Rural India: What helps girls to stay in school?

21 October 2014
Anna McCormick

Priya Pillai is the Lead, Research Uptake and Corporate Partnerships in Karnataka Health Promotion Trust for STRIVE projects. In this blog she discusses the work of Samata, a research study and program, designed to support girls to delay marriage and avoid entry into sex work by continuing in high school.  As part of the program, project researchers have interviewed adolescent girls, their parents and their teachers to document the barriers and enabling factors affecting girls’ education in north Karnataka, India. 

They found:

  • Girls are expected to care for their younger siblings, do the household chores and often provide financial support through manual labour or sex work
  • Physical abuse by teachers or a poor quality of teaching discourages girls from attending school
  • Distance to schools make the commute too difficult or dangerous 
  • There is pressure on the girls to marry early 

Based on the findings, Samata have introduced a pilot intervention to address the individual girl as well as the wider society which includes specific measures aimed at overcoming barriers and strengthening enabling factors. These include:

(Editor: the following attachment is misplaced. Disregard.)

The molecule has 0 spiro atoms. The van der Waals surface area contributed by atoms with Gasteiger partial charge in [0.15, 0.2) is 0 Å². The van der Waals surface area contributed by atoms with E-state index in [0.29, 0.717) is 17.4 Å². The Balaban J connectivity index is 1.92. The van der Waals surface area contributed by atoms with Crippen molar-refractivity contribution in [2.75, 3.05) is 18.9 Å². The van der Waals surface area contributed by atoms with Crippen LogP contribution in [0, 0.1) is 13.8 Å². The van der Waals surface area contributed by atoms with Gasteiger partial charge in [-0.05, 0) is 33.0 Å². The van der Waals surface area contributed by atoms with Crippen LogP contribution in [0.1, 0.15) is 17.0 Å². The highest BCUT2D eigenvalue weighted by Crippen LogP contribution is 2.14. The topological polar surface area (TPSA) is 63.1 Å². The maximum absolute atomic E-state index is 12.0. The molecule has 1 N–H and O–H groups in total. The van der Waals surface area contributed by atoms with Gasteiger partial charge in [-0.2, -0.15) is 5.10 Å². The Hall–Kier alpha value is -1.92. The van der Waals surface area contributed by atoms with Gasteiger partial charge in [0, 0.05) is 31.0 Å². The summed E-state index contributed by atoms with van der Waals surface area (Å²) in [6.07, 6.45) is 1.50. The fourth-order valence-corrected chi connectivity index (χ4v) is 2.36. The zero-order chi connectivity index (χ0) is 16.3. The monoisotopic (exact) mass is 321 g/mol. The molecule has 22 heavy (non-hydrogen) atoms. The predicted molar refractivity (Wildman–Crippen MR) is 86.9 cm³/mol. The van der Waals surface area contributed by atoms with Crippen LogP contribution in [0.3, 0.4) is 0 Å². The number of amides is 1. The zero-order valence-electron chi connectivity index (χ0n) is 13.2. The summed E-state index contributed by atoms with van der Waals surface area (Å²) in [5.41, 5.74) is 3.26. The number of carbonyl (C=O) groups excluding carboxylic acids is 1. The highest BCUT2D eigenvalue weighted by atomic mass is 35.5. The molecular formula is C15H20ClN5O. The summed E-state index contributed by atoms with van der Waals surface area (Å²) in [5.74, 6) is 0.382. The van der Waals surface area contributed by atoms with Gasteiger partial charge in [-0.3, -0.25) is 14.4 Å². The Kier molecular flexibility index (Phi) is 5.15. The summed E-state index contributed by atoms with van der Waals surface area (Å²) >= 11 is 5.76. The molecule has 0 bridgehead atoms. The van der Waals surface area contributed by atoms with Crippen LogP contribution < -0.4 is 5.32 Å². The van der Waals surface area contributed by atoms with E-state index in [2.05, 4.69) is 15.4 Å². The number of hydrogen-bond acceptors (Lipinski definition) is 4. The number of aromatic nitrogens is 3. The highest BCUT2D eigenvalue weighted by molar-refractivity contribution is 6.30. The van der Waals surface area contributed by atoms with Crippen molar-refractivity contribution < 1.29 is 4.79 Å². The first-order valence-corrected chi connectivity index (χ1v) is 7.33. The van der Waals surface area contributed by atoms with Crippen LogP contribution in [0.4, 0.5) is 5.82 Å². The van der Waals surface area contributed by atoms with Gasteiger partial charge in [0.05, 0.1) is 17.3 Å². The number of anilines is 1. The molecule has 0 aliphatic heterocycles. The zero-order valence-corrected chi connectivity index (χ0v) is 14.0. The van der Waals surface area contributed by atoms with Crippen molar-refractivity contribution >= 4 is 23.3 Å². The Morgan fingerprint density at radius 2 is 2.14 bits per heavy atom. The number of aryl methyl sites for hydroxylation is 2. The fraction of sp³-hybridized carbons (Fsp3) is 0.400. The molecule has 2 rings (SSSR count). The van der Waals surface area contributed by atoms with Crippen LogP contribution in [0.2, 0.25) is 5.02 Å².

• providing special tuition, career counselling and leadership training to improve girls’ academic success and broaden their aspirations
  • establishing reflection sessions for girls to share experiences and build solidarity and confidence
  • sensitizing parents to value girls and recognize the importance of educating them
  • linking families to government programs that provide incentives for educating girls
  • using sports to encourage boys to respect girls and appreciate their rights
  • training school management committees and school staff to institute measures to increase girls’ safety and academic success
  • supporting community structures to understand the importance of girls’ education and take action

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